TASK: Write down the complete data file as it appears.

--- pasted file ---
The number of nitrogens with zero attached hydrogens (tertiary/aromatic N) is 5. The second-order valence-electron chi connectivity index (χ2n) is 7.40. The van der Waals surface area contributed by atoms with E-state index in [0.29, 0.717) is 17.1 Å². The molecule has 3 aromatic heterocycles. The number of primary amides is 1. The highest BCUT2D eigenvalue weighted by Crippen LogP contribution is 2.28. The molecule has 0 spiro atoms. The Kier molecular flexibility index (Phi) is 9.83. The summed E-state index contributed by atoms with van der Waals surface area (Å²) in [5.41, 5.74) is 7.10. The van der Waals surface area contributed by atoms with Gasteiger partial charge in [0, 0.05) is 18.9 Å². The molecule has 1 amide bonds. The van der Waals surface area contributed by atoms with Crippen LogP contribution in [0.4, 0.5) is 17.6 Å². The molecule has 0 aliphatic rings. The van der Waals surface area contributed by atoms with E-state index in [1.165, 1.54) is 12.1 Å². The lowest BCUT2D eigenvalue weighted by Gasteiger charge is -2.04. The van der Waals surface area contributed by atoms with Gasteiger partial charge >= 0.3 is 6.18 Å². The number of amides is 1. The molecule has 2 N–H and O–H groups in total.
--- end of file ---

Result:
The number of nitrogens with zero attached hydrogens (tertiary/aromatic N) is 5. The second-order valence-electron chi connectivity index (χ2n) is 7.40. The van der Waals surface area contributed by atoms with E-state index in [0.29, 0.717) is 17.1 Å². The molecule has 3 aromatic heterocycles. The number of primary amides is 1. The highest BCUT2D eigenvalue weighted by Crippen LogP contribution is 2.28. The molecule has 0 spiro atoms. The Kier molecular flexibility index (Phi) is 9.83. The summed E-state index contributed by atoms with van der Waals surface area (Å²) in [5.41, 5.74) is 7.10. The van der Waals surface area contributed by atoms with Gasteiger partial charge in [0, 0.05) is 18.9 Å². The molecule has 1 amide bonds. The van der Waals surface area contributed by atoms with Crippen LogP contribution in [0.4, 0.5) is 17.6 Å². The molecule has 0 aliphatic rings. The van der Waals surface area contributed by atoms with E-state index in [1.165, 1.54) is 12.1 Å². The lowest BCUT2D eigenvalue weighted by Gasteiger charge is -2.04. The van der Waals surface area contributed by atoms with Gasteiger partial charge >= 0.3 is 6.18 Å². The number of amides is 1. The molecule has 2 N–H and O–H groups in total.